Statement from Jim Roberts


We invited them to tell you a little about who they are, any political history and about their political leanings.

I am standing as the Welsh Labour candidate for Penycae and Ruabon South. I am also standing as a member of the community council in both wards. I have lived in the area all my life. I went to school in Ysgol Rhiwabon and then went to Bangor University to study history and classical studies. Subsequent I went on to be a teacher in a secondary school and was head of Department and head of Year, I taught for 39 years.
I have been married for 37 years to Judith and we live in Pont Adam Crescent Ruabon. We have two children but tragically our daughter passed away in 2015. I have played hockey for Monsanto. I am a season ticket holder at Wrexham and enjoy most sports. I am a keen dog walker and enjoy meeting people along the way.
I have always believed that local government is important for communities, and if elected I will work within this ward to meet the issues facing people today. Welsh labour is the only Party that will address the needs of its electors. I would be a strong voice for the ward and would be honoured to serve if elected.



Questions & Answers

1. What are the three biggest issues for your ward, how do you think they need to be resolved, and what will you do to achieve it?

The issue that needs resolution within the ward and the area is access to the local railway station which has been an ongoing issue since before the pandemic. I will endeavour to return this issue to the top of the agenda for Penycae and Ruabon and the wider community. Also a priority must be to address the hardships where possible facing those who are dealing with the current cost of living crisis.

2. What do you think needs to be done to help Wrexham recover from the pandemic and what hands-on-role can you play as a councillor ?

The pandemics legacy is one of uncertainty and it needs leadership and direction from the council. This needs to be vigorous and proactive in order to develop the town centre and create a vibrant economy that provides well paid and highly skilled jobs and support local businesses.

3. As a councillor you may have the chance to take on further roles eg. Lead Member, Audit, Scrutiny. What appeals to you and what skills do you bring to that role?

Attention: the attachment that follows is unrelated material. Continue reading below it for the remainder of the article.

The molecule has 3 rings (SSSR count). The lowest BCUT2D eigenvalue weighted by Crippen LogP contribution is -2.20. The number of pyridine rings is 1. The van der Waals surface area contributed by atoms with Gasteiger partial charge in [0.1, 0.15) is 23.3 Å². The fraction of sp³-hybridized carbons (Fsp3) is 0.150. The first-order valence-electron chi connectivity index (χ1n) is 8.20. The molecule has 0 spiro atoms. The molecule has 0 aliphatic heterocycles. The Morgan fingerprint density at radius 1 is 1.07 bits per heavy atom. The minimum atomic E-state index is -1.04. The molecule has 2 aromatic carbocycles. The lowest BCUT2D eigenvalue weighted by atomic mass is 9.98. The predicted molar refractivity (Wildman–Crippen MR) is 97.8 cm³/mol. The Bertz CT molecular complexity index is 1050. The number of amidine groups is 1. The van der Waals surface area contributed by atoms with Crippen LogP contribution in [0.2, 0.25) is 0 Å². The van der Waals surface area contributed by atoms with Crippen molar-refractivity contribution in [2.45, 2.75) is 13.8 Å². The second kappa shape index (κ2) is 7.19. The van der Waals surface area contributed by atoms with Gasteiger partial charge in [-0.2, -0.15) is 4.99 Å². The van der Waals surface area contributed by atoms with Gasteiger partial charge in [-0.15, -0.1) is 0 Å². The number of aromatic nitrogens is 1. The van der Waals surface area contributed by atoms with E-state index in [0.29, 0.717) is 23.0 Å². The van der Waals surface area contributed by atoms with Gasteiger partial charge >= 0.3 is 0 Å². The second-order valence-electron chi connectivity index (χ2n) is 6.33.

Welsh Labour is democratic and will first need to be in a position to form an administration after the due democratic process. As a democratic party selection will take place of those elected members; to take the variety of responsible roles available. My particular area of interest is education.

4. What do the words climate emergency mean to you and your ward?

Wales declared a climate emergency in 2019. This has to be the most challenging issue facing any administration. There needs to be collaboration between local and central government to ensure that all council buildings are energy efficient. Vehicles are where possible environmentally friendly and develop an integrated transport policy.

5. What is the biggest thing you would have done differently from the ruling administration over the last 5 years? (Or, if you were part of the Administration - what would you have done differently?)

The current administration has not delivered in reinvigorating the local economy and has not been seen to be proactive since the easing of covid regulations. Schools in Wrexham are in need of support as several have been in special measures in both primary and secondary sectors. This needs to be addressed because the young people of Wrexham deserve the best education the county can offer. These schools with the various agencies should work to ensure that this achieved. Social services have not been performing to the level required and this have been highlighted by external agencies. This has to be a priority of a new administration to have a root and branch review and develop models of best practice for all to adhere to. In order to achieve these improvements the administration has to be open and communicate to the electors the problems faced’ transparency is the key. It would also be beneficial a sense of collaboration were to emerge not the cabal like appearance of the executive board.